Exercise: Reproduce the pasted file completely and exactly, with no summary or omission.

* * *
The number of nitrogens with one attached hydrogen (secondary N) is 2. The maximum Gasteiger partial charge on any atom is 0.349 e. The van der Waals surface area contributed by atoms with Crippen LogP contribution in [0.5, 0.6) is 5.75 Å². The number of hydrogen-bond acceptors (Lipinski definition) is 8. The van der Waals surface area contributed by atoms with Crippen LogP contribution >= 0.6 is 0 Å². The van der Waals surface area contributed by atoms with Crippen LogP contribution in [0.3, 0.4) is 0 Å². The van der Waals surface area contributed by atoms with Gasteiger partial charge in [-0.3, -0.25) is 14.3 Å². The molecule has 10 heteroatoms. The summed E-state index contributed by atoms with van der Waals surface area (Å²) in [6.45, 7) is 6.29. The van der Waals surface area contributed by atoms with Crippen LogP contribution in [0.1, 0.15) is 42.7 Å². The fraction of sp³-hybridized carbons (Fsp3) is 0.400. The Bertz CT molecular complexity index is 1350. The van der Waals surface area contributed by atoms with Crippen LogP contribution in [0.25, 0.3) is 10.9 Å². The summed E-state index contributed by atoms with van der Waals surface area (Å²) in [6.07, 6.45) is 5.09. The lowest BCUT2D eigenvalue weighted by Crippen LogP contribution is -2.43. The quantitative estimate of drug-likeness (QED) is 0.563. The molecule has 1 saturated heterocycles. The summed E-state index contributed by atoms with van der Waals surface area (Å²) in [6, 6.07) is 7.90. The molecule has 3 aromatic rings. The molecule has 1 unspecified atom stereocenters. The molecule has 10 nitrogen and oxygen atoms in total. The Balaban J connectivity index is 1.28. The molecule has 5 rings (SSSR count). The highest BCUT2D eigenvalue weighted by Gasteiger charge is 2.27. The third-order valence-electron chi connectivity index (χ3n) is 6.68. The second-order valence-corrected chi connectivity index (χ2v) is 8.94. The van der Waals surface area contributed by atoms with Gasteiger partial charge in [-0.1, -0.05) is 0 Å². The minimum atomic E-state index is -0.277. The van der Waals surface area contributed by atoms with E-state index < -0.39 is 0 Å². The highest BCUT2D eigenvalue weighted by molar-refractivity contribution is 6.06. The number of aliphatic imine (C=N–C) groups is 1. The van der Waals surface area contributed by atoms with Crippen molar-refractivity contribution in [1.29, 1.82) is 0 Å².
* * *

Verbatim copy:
The number of nitrogens with one attached hydrogen (secondary N) is 2. The maximum Gasteiger partial charge on any atom is 0.349 e. The van der Waals surface area contributed by atoms with Crippen LogP contribution in [0.5, 0.6) is 5.75 Å². The number of hydrogen-bond acceptors (Lipinski definition) is 8. The van der Waals surface area contributed by atoms with Crippen LogP contribution >= 0.6 is 0 Å². The van der Waals surface area contributed by atoms with Crippen LogP contribution in [0.3, 0.4) is 0 Å². The van der Waals surface area contributed by atoms with Gasteiger partial charge in [-0.3, -0.25) is 14.3 Å². The molecule has 10 heteroatoms. The summed E-state index contributed by atoms with van der Waals surface area (Å²) in [6.45, 7) is 6.29. The van der Waals surface area contributed by atoms with Crippen LogP contribution in [0.1, 0.15) is 42.7 Å². The fraction of sp³-hybridized carbons (Fsp3) is 0.400. The Bertz CT molecular complexity index is 1350. The van der Waals surface area contributed by atoms with Crippen LogP contribution in [0.25, 0.3) is 10.9 Å². The summed E-state index contributed by atoms with van der Waals surface area (Å²) in [6.07, 6.45) is 5.09. The lowest BCUT2D eigenvalue weighted by Crippen LogP contribution is -2.43. The quantitative estimate of drug-likeness (QED) is 0.563. The molecule has 1 saturated heterocycles. The summed E-state index contributed by atoms with van der Waals surface area (Å²) in [6, 6.07) is 7.90. The molecule has 3 aromatic rings. The molecule has 1 unspecified atom stereocenters. The molecule has 10 nitrogen and oxygen atoms in total. The Balaban J connectivity index is 1.28. The molecule has 5 rings (SSSR count). The highest BCUT2D eigenvalue weighted by Gasteiger charge is 2.27. The third-order valence-electron chi connectivity index (χ3n) is 6.68. The second-order valence-corrected chi connectivity index (χ2v) is 8.94. The van der Waals surface area contributed by atoms with Gasteiger partial charge in [-0.1, -0.05) is 0 Å². The minimum atomic E-state index is -0.277. The van der Waals surface area contributed by atoms with E-state index < -0.39 is 0 Å². The highest BCUT2D eigenvalue weighted by molar-refractivity contribution is 6.06. The number of aliphatic imine (C=N–C) groups is 1. The van der Waals surface area contributed by atoms with Crippen molar-refractivity contribution in [1.29, 1.82) is 0 Å².